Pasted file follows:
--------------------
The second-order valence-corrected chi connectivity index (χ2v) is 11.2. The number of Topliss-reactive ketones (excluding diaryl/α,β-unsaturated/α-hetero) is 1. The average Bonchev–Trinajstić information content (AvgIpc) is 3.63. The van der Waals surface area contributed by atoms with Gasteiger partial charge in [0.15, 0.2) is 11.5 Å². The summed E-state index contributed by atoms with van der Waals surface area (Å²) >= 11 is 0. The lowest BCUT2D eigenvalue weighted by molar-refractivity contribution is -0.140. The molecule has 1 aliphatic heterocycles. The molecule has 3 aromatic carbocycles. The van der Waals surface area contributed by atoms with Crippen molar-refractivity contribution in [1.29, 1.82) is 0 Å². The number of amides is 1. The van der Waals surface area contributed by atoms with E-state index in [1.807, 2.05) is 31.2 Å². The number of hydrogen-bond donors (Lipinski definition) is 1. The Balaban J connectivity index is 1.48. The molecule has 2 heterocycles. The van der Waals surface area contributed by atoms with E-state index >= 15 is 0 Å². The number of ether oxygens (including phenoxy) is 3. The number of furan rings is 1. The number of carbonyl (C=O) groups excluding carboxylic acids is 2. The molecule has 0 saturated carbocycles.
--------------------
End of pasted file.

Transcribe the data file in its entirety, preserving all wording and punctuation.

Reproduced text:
The second-order valence-corrected chi connectivity index (χ2v) is 11.2. The number of Topliss-reactive ketones (excluding diaryl/α,β-unsaturated/α-hetero) is 1. The average Bonchev–Trinajstić information content (AvgIpc) is 3.63. The van der Waals surface area contributed by atoms with Gasteiger partial charge in [0.15, 0.2) is 11.5 Å². The summed E-state index contributed by atoms with van der Waals surface area (Å²) >= 11 is 0. The lowest BCUT2D eigenvalue weighted by molar-refractivity contribution is -0.140. The molecule has 1 aliphatic heterocycles. The molecule has 3 aromatic carbocycles. The van der Waals surface area contributed by atoms with Crippen molar-refractivity contribution in [1.29, 1.82) is 0 Å². The number of amides is 1. The van der Waals surface area contributed by atoms with E-state index in [1.807, 2.05) is 31.2 Å². The number of hydrogen-bond donors (Lipinski definition) is 1. The Balaban J connectivity index is 1.48. The molecule has 2 heterocycles. The van der Waals surface area contributed by atoms with E-state index >= 15 is 0 Å². The number of ether oxygens (including phenoxy) is 3. The number of furan rings is 1. The number of carbonyl (C=O) groups excluding carboxylic acids is 2. The molecule has 0 saturated carbocycles.